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Maryland law gives law enforcement officers extensive leeway in the interrogation tactics they use. Officers may permissibly manipulate, deceive, and even outright lie to a suspect; those are all valid investigative tactics. This reality is one of the reasons why refusing to speak with officers without a qualified Maryland criminal defense lawyer present is almost always a good idea. Your seasoned attorney may recognize when an officer is employing the “tools of the trade” to get you to say something incriminating, and protect you from making statements that could later harm you at trial.

However, the statements an officer can make in an interrogation setting are very different from statements the state can introduce into evidence in a criminal trial. And, as a recent murder case shows, while the police can tell a suspect “your story defies belief” in the interrogation room, the state generally can’t admit that opinion commentary into evidence in the suspect’s trial.

The murder case arose from an alcohol-fueled dispute between two friends. Police arrived at a Montgomery County apartment to find a man, Y.R., dead. They took a woman, S.N., into custody and interrogated her. That interrogation was recorded on video.

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The EB-5 immigrant visa program serves a very important purpose, granting legal status to investors and entrepreneurs whose contributions are vital to maintaining a healthy U.S. economy. The program imposes numerous and sometimes complicated requirements that demand the production of considerable evidence to secure a green card. Failure to meet all the various requirements may result in unnecessary delay or denial. A knowledgeable Maryland investor visa lawyer can help you ensure that your business plan is strong and that you have everything you need to secure your visa.

The program provides green cards to investors who infuse a set minimum amount into a job-creating commercial venture in the U.S. Today, that figure generally is $1 million. That number is only $500,000, however, if the commercial venture is placed in a targeted employment area (TEA.) The federal government defines “high unemployment” TEAs as areas where the unemployment rate is 1-1/2 times the national average or higher. Additionally, the program demands that the venture create at least 10 jobs. Those jobs don’t have to exist at the time of the investment but they must be created within 2 years.

In 2022, Congress passed the EB-5 Reform and Integrity Act of 2022 (RIA), which amended the statutory sections that govern the EB-5 program. One of those changes added new statutory language requiring that EB-5 investments “be expected to remain invested for at least two years.” A new guidance document from the USCIS addressed an important question created by this modified statutory language: what’s the start date for this 2-year requirement?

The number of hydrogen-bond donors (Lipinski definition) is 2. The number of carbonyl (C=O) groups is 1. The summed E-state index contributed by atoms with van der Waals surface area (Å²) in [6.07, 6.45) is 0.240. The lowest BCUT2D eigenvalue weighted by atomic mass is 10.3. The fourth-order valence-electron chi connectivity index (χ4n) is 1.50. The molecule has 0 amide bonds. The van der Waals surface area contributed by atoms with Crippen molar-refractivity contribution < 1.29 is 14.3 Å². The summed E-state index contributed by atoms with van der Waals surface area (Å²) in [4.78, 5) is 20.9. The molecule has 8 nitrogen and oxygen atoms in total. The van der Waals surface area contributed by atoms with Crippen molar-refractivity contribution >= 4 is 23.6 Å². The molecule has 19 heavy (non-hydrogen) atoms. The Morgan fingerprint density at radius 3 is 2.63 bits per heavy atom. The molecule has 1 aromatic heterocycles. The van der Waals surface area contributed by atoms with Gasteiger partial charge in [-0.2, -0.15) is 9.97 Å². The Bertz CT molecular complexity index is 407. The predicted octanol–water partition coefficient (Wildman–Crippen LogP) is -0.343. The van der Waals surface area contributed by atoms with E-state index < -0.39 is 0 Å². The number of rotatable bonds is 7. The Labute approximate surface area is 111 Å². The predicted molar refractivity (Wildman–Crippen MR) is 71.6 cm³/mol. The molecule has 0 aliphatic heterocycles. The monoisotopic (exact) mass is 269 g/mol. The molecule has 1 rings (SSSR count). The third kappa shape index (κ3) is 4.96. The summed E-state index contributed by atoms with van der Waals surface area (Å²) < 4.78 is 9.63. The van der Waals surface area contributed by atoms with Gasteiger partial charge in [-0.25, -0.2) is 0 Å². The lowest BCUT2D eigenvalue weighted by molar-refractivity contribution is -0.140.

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When people hear the phrase “deferred action” concerning immigration law, they may initially focus on the DREAMers. Other processes beyond just Deferred Action for Child Arrivals, or DACA, potentially can help immigrants protect themselves from deportation, however. To find out if you can shield yourself from deportation through a deferred action process (or other means,) consult an experienced Maryland immigration lawyer.

One form of deferred action (outside of DACA) was in the news earlier this year, and it safeguards immigrant workers caught in an all-too-common situation. You may have even seen fictionalized versions of this circumstance play out on television. The undocumented worker is the victim of (or otherwise witnesses) his/her employer engaging in illegal practices. The employer then blackmails the worker into silence by threatening to contact “Immigración” (a/k/a federal immigration authorities) and get the worker deported.

The Department of Homeland Security has long had a process to allow these workers to pursue deferred action and protect themselves from removal. Earlier this year, DHS announced that it had “streamlined” the process, allowing workers to receive “expedited” processing of their deferral requests.